by Lette Berhe
You may have heard that getting permission to work in the U.S. can feel like an impossible task. But you are about to learn how, as an international student, you can not only work legally but also in a field that you love. Yes, it still takes some time and effort, but the OPT and CPT programs will make the process a lot simpler.
OPT and CPT are government programs sponsored by U.S. Citizenship & Immigration Services (USCIS) that are specifically aimed to help international students work off campus during and after their degree programs.
Now, you may be thinking, “Should I really work and study at the same time?”.
It is true that trying to balance a full class schedule and working 20 hours a week is not for everyone. But the important thing is that you know that you have the option to work if you want. If you're still not sure that you want to work and study, no problem.
Luckily, you don’t have to choose. You have the option to work during school, on school breaks, and even after graduating.
There are many benefits to participating in these programs, and here are some for you to consider:
Although you can participate in both OPT and CPT, it is important to know the different requirements and limitations for each program.
What Is OPT?
Optional practical training (OPT) gives F-1 students the opportunity to work part-time (20 hours or less) or full-time (20+ hours) in a job related to their chosen major for a total of 12 months.
Students are eligible to work part-time while school is in session and full-time during vacations and after graduating.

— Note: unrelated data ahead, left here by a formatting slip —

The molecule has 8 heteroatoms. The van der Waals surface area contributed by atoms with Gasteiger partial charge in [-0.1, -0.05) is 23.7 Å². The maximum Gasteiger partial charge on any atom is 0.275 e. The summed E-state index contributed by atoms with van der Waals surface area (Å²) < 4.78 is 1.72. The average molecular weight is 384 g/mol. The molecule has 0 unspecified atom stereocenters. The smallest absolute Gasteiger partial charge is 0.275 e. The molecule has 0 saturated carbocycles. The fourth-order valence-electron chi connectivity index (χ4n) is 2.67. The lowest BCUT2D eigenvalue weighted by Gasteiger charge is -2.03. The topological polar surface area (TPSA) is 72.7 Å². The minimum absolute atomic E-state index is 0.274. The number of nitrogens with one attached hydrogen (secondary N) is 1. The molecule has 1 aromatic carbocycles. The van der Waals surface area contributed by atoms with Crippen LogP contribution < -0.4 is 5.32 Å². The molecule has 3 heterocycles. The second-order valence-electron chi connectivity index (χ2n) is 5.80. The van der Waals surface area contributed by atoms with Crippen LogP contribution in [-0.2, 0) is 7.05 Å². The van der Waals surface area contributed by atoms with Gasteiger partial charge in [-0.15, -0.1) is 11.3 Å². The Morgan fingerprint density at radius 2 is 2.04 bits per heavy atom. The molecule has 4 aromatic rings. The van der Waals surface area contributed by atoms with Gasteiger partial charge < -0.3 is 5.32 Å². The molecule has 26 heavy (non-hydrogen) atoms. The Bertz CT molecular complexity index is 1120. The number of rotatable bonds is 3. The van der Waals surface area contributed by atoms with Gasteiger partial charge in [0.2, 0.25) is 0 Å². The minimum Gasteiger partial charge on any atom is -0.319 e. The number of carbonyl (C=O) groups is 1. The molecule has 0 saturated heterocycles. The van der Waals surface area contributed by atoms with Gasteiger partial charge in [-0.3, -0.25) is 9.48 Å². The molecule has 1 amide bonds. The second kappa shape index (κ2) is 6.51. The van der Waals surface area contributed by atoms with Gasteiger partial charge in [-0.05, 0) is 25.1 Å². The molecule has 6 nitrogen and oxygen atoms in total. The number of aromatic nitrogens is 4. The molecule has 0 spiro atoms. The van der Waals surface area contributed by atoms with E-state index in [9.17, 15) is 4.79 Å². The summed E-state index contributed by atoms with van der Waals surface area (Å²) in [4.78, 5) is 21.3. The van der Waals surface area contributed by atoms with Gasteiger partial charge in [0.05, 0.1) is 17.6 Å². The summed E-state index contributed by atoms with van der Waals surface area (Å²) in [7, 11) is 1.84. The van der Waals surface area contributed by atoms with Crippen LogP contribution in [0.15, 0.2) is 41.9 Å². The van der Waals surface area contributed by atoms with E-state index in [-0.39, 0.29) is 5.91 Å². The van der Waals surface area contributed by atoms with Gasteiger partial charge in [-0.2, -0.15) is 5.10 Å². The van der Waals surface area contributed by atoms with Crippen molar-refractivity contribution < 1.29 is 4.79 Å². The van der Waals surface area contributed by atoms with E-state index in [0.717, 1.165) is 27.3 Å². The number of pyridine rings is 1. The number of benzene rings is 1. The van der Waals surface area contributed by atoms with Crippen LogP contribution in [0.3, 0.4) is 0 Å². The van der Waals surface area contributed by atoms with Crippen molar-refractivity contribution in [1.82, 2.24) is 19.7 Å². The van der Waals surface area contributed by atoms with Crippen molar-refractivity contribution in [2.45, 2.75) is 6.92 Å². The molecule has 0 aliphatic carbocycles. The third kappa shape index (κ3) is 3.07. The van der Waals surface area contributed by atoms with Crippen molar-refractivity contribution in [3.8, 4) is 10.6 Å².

To be able to apply for OPT, you have to complete the following:
Types of OPT
There are two different types of OPT you can choose to apply for: pre-completion (before degree is completed) and post-completion (after degree is completed).
Keep in mind that any hours worked with pre-completion OPT will reduce your 12 -month eligibility of full-time work during post-completion OPT.
When to Apply for OPT
What Is CPT?
Curricular Practical Training (CPT) is another option F-1 students have to work part-time or full-time. But CPT can only be used while studying (before graduating) and must be required by your degree program. This means that to be able to apply for CPT you must receive course credit or have it as a required course necessary to receive your degree.
CPT’s basic requirements are the following:
Types of CPT
According to USCIS, CPT can be a/an:
When to Apply for CPT
You can apply as early as 90 days before the end of your first year of study.
What Are the Differences Between OPT and CPT?
Although both programs seem to have a lot in common, the differences will be important when deciding what will work best for you and your schedule.
Below is a quick review of the major differences between the two programs.
All F-1 students are allowed to apply for both OPT and CPT, but with the following limitations:
If you have any doubts, it is always best to discuss your options with your academic advisor.
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